In his almost 30-year career as an advocate for environmental justice, Louisiana attorney Stuart Smith has fought many of the biggest energy companies in the world and has come away victorious in his fair share of cases.
Smith tells the stories behind these cases in Crude Justice: How I Fought Big Oil and Won, and What You Should Know About the New Environmental Attack on America, a new book that is part memoir and part legal thriller. With energy companies acquiring even greater leeway to do as they please, Smith believed now was the right time to show the public how he successfully used the courts to gain some justice against corporate wrongdoers.
The book’s legal dramas take place primarily in the oil patch of the Gulf Coast states, where companies such as Exxon Mobil and Chevron spent millions of dollars defending themselves in cases brought by Smith and his fellow plaintiffs’ attorneys. One energy industry behemoth feared a loss in a single case brought by Smith in a small town in Mississippi would establish legal precedent and wind up costing the industry considerably more money down the road.
“Part of me understood exactly why they fought. We were looking to establish a brand-new area of environmental law, one that could gain a small measure of justice for workers and other citizens who’d been poisoned all across the oil patch of the Deep South and could cost Big Oil hundreds of millions of dollars,” Smith writes.
As a storyteller, Smith fills the book with intrigue and suspense, often leaving the reader to wonder how he and his outgunned colleagues will be able to claim a legal victory on behalf of their underdog clients.
Early in his career, Smith said he learned that big oil and gas companies operated in a system that valued profits over people and that they were perfectly content to try to cover their tracks if necessary. “It is our job as trial lawyers to try to make the costs of doing good less than the costs of doing bad,” he explains in the book.
It was hard enough battling the corporate giants and their high-priced legal teams. But with the government also on the side of the energy companies, achieving justice became a daunting task. Smith recalls never having an environmental case where the government was on the side of the victim. Whether it’s toxic waste produced by the oil and gas industry or oil spilled from the Deepwater Horizon rig in the Gulf of Mexico, the federal government, together with state governments, has traditionally served as an industry partner in quashing attempts to gain justice for alleged environmental crimes, according to Smith.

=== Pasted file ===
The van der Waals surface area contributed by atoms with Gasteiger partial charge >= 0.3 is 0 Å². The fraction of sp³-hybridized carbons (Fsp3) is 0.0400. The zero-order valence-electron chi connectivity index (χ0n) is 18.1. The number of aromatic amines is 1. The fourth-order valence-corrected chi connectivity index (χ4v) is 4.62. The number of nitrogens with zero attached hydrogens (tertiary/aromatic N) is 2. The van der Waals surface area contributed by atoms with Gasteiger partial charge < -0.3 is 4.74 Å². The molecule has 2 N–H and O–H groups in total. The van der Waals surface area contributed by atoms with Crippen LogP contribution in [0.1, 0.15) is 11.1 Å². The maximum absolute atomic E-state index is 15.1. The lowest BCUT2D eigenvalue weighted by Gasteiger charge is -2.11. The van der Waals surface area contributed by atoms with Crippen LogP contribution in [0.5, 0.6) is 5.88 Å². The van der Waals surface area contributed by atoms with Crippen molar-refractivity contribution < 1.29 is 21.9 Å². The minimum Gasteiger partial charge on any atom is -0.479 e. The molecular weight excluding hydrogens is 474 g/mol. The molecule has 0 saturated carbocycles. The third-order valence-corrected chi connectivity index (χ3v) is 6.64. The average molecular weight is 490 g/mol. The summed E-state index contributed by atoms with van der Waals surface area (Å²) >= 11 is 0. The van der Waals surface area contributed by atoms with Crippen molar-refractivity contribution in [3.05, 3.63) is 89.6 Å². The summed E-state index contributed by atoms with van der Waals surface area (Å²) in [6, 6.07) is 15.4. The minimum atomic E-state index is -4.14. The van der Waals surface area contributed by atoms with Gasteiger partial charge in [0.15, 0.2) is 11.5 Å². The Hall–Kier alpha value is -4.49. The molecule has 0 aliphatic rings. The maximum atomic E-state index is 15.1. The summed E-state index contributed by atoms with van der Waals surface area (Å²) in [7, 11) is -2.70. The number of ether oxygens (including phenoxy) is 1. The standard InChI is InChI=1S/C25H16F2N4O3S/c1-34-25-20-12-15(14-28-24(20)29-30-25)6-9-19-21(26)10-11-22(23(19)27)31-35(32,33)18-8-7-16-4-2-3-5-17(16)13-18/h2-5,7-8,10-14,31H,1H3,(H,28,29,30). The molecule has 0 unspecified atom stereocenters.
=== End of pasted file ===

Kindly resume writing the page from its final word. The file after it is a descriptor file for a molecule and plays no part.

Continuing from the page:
With the Gulf of Mexico disaster, the real agenda of the Obama administration was to shield oil giant BP, operator of the oil field where the massive leak occurred, from legal liability and protect the president from political blame, Smith contends in his book. In the aftermath of the explosion on the Deepwater Horizon, the federal government worked with BP to restrict access as a way to downplay the severity of the disaster.
As he investigated the spill on behalf of his clients, Smith discovered that a major problem would be “the lid of secrecy that BP and the feds had clamped down on the spill zone.” On land, BP’s private security guards prevented the public and journalists from reaching many of the oil-gunked beaches. In the air, the Federal Aviation Administration maintained a no-fly zone over the spill site to prevent citizens and the news media from shooting clear pictures or video of the oil spill.
At the worst of the Deepwater Horizon crisis, the FAA’s restricted zone stretched from the middle of Louisiana to the eastern panhandle of Florida, almost 500 miles. “Typically, news organizations are granted a waiver to do their reporting, but in the case of the BP oil spill such requests were turned down,” Smith notes in the book.
Smith and his law firm, New Orleans-based SmithStag LLC, have stayed busy in the aftermath of the Deepwater Horizon explosion. He is currently representing several clients, among them the Louisiana Environmental Action Network as well as commercial fishermen and charter boat captains, whose livelihoods have been damaged by the oil spill.
According to Smith and other experts, BP exacerbated the disaster when it sprayed 1.8 million pounds of Corexit, an oil dispersant, onto the surface of the Gulf to make the oil slicks disappear. Since then, a string of scientific studies has suggested that exposure to Corexit may have been more damaging to the health of cleanup workers and marine life than the initial exposure to spilled oil.
In previous cases dealing with waste created by oil and gas production, Smith learned that the philosophy of companies was “out of sight, out of mind.” The use of massive amounts of Corexit in the Gulf of Mexico “didn’t get rid of oil toxins but spread the oil toxins but spread them out so that the ocean surface looked cleaner,” he maintains.
By the time of the Deepwater Horizon disaster, Smith was an extremely successful plaintiff attorney. He had made enough money during his career that he could afford to pledge a $1.25 million gift to Loyola University New Orleans College of Law, the school from which he received his law degree in 1986. In 2008, the law clinic at the college was renamed as the Stuart H. Smith Law Clinic and Center for Social Justice as a result of his donation.